Avoiding the Audience Temptations of Worship, Part 1
Do not get drunk on wine, which leads to debauchery. Instead, be filled with the Spirit, speaking to one another with psalms, hymns, and songs from the Spirit. Sing and make music from your heart to the Lord.
In yesterday’s reflection, we considered an analogy from the Danish philosopher Søren Kierkegaard. He said that when it comes to worship, God is the true audience. We who gather are the performers. Those who lead—pastors, choirs, bands, readers—are the prompters of worship. This notion of worship fits well with Ephesians 5:19, which urges us to “sing and make music from [our] heart to the Lord.”
There are at least two “audience temptations” when it comes to our worship. The first I mentioned yesterday. It’s the most pervasive temptation among Christians in our day; I think it deserves a little more scrutiny. What is it? It’s the temptation to think of ourselves as the audience for worship. The worship service exists primarily to meet our needs, to inspire us, to instruct us, to fill us up so we can live faithfully for another week. Now, I should say that these things often happen when we worship, thanks be to God. But to make any of these the primary purpose of worship is a mistake. Worship is not for us, first of all, but for God. When we allow ourselves to become the audience of worship, we are actually putting ourselves in a place reserved for the Lord. (Never a good idea!) If we remember that God is the true audience of worship, then our minds and hearts will be primed to offer all that we are to him.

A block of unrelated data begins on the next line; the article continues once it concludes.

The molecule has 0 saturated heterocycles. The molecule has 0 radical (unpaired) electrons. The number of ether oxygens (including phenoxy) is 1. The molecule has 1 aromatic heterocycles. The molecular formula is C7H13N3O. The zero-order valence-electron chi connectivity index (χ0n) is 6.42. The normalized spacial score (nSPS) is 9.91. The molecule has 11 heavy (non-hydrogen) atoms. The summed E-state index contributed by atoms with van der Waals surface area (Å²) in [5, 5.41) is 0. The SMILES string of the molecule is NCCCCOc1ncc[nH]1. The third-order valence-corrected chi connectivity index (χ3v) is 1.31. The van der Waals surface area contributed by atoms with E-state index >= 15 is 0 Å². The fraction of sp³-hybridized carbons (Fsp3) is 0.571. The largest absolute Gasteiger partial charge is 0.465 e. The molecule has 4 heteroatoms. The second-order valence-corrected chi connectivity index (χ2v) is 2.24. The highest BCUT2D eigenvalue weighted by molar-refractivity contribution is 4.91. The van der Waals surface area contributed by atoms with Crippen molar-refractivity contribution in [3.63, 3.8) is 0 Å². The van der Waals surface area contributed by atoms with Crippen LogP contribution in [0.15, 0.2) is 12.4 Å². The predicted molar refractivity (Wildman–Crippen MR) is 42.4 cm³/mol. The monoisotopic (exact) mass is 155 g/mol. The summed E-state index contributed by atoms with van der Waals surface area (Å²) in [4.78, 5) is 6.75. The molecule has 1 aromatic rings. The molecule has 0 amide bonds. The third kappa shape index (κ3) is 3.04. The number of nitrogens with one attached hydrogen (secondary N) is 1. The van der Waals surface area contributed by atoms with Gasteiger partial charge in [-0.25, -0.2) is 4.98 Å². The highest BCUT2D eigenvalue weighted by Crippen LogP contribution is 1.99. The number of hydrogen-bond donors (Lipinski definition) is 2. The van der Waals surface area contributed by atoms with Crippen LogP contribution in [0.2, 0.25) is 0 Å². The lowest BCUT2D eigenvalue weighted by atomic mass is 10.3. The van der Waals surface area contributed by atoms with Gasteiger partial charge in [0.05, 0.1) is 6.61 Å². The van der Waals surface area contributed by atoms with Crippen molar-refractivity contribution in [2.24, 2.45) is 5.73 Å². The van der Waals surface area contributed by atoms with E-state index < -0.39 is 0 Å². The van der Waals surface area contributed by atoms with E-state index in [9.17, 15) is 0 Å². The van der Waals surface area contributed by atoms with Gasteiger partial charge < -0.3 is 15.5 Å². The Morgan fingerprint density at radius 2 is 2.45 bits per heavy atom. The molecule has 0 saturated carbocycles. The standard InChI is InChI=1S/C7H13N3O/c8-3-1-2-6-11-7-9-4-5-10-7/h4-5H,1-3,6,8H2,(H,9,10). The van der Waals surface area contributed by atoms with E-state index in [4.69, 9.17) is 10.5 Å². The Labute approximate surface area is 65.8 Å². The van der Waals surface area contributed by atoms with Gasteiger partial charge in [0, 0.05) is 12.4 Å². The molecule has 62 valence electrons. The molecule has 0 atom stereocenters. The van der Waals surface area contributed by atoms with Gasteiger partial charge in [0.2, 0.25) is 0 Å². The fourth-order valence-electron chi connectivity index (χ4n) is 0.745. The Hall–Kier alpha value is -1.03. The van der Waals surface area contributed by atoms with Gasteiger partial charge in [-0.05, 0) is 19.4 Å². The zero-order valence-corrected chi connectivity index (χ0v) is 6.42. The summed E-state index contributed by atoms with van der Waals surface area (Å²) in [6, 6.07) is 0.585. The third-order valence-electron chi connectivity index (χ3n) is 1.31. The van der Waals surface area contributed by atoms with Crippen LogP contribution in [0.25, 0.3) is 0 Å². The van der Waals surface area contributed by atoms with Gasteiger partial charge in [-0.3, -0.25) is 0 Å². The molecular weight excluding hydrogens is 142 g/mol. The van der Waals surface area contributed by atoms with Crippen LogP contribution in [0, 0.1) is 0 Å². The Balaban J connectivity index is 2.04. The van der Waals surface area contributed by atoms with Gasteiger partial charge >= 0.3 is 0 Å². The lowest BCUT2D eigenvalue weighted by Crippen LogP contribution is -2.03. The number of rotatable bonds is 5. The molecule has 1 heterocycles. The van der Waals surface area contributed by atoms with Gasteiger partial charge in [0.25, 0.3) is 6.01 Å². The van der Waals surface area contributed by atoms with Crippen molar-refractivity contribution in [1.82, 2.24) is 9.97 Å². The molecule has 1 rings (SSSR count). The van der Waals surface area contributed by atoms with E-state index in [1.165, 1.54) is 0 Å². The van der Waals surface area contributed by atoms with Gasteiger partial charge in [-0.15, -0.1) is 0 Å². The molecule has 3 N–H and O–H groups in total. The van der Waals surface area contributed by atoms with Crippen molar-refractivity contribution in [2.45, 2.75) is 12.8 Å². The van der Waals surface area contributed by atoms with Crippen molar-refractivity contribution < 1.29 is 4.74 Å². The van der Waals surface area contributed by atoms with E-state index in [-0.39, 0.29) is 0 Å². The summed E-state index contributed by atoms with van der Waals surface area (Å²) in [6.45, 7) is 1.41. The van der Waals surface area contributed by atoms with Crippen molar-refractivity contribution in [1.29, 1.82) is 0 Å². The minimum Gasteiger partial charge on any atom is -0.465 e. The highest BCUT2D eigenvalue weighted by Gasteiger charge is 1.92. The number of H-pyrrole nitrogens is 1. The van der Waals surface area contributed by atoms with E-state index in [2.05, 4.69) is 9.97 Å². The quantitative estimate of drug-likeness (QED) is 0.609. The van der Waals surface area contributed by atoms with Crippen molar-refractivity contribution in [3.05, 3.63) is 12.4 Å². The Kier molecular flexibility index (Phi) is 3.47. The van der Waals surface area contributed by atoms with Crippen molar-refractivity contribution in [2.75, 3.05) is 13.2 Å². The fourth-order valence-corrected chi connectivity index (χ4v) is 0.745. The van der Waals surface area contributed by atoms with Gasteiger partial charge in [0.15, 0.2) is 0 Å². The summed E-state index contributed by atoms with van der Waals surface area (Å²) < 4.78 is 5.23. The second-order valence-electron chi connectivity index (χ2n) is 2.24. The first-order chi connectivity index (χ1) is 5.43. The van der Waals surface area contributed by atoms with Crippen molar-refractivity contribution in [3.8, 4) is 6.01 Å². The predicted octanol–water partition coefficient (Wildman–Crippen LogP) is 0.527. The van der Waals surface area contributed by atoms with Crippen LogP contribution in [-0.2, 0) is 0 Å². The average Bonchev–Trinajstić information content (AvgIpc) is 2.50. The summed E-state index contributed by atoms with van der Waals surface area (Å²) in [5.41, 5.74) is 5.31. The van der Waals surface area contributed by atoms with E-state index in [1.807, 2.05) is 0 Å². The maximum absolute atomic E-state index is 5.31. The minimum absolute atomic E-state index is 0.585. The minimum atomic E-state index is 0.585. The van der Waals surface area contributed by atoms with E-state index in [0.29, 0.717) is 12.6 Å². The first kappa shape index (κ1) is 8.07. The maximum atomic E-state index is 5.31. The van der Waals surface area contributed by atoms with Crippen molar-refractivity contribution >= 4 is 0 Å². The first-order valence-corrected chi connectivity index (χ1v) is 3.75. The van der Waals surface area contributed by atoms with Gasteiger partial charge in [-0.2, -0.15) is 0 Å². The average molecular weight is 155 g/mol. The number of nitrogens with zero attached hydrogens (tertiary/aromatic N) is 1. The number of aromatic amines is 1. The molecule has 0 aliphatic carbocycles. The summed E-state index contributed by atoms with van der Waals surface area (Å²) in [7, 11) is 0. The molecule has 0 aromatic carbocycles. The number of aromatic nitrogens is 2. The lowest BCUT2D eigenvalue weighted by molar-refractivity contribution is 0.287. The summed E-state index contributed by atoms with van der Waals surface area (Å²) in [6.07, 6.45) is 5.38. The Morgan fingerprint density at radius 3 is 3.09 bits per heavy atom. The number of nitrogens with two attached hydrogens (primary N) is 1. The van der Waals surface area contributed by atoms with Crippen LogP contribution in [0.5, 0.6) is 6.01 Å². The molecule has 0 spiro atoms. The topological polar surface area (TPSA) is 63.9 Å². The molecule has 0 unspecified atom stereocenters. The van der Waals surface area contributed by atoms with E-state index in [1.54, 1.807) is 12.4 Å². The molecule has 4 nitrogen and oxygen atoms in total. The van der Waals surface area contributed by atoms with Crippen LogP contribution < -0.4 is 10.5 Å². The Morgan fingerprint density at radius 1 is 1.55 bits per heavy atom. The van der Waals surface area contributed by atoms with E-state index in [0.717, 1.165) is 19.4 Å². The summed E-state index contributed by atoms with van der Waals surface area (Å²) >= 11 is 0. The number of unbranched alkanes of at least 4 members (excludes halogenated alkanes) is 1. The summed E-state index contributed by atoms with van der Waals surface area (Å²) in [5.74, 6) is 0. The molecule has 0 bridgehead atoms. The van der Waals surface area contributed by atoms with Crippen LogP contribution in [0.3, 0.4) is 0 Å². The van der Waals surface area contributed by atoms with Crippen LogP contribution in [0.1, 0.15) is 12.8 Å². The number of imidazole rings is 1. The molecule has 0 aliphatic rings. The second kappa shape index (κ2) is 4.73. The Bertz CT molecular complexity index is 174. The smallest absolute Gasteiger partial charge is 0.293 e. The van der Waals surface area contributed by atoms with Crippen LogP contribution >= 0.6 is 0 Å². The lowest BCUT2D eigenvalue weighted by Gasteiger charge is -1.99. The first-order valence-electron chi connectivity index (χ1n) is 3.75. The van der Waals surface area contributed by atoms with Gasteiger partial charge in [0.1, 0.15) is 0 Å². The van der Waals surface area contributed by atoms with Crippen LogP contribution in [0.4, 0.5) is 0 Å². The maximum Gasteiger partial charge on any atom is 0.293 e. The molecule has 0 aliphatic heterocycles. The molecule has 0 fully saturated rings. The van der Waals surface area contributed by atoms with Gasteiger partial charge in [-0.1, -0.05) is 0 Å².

How can you avoid the temptation to think of yourself as the audience for worship? First, you need to be convinced that God and God alone is the primary audience for, not just worship in general, but your worship. When you gather with God’s people each week, you are doing this for God’s glory, not your own enjoyment or edification. Of course, in the context of worship you will receive many blessings because that’s what God does for us when we worship. But the blessings are not the main point.
Second, you might ask the people close to you to help you learn to think of worship in a new light. For example, if the tradition in your family is to evaluate the music or sermon on the way home from church, you could agree together to ask new questions. Rather than, “What did you think of the sermon?” you could ask, “What helped you to worship God in the service this morning?” The support of your community will help you learn to live out the reality that God is the audience for your worship.
In tomorrow’s reflection I’ll consider another “audience temptation” for worship. For now, let me encourage you to consider the following questions.
QUESTIONS FOR FURTHER REFLECTION: Do you find it easy to think of worship as an experience in which you are the primary audience? How might your heart become filled with the truth that God wants to be the primary audience of your worship? What difference might this make in your corporate worship? In your worship throughout the week?
PRAYER: Gracious God, I must confess to you what you already know. I do give way to the “audience temptations” of worship. It’s so easy for me to sit back and think that the show is for me. I forget that I’m on stage for your delight. O Lord, I long for the day when I come to worship for you and you alone, ready to give you all that I am, caring only about your glory. Shape me by your grace and Spirit to be this kind of worshiper. Amen.
Mark Roberts is the Executive Director of Digital Media and the Theological and Cultural Steward for Foundations for Laity Renewal. He is the author of eight books, including No Holds Barred: Wrestling with God in Prayer. He lives in Boerne, Texas, with his wife, Linda. Their children spend most of the year away at college on the East Coast. Send a note to Mark.
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